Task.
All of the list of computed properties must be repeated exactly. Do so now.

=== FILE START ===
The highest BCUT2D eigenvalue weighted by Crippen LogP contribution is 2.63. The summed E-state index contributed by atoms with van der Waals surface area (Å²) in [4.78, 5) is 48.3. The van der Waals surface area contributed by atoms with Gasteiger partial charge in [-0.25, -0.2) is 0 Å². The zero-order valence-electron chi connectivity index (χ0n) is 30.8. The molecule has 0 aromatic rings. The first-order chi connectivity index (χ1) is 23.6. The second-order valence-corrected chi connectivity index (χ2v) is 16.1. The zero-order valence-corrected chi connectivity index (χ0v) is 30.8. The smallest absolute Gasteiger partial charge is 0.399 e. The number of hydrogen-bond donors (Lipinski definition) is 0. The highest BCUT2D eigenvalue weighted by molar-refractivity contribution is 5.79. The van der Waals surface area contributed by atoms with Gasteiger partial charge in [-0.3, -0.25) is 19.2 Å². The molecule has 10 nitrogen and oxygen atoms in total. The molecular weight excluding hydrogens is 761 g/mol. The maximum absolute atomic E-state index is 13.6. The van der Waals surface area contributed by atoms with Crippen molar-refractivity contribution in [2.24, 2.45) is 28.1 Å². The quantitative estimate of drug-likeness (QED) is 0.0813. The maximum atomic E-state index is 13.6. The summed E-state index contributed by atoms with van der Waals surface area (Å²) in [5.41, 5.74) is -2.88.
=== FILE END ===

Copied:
The highest BCUT2D eigenvalue weighted by Crippen LogP contribution is 2.63. The summed E-state index contributed by atoms with van der Waals surface area (Å²) in [4.78, 5) is 48.3. The van der Waals surface area contributed by atoms with Gasteiger partial charge in [-0.25, -0.2) is 0 Å². The zero-order valence-electron chi connectivity index (χ0n) is 30.8. The molecule has 0 aromatic rings. The first-order chi connectivity index (χ1) is 23.6. The second-order valence-corrected chi connectivity index (χ2v) is 16.1. The zero-order valence-corrected chi connectivity index (χ0v) is 30.8. The smallest absolute Gasteiger partial charge is 0.399 e. The number of hydrogen-bond donors (Lipinski definition) is 0. The highest BCUT2D eigenvalue weighted by molar-refractivity contribution is 5.79. The van der Waals surface area contributed by atoms with Gasteiger partial charge in [-0.3, -0.25) is 19.2 Å². The molecule has 10 nitrogen and oxygen atoms in total. The molecular weight excluding hydrogens is 761 g/mol. The maximum absolute atomic E-state index is 13.6. The van der Waals surface area contributed by atoms with Crippen molar-refractivity contribution in [2.24, 2.45) is 28.1 Å². The quantitative estimate of drug-likeness (QED) is 0.0813. The maximum atomic E-state index is 13.6. The summed E-state index contributed by atoms with van der Waals surface area (Å²) in [5.41, 5.74) is -2.88.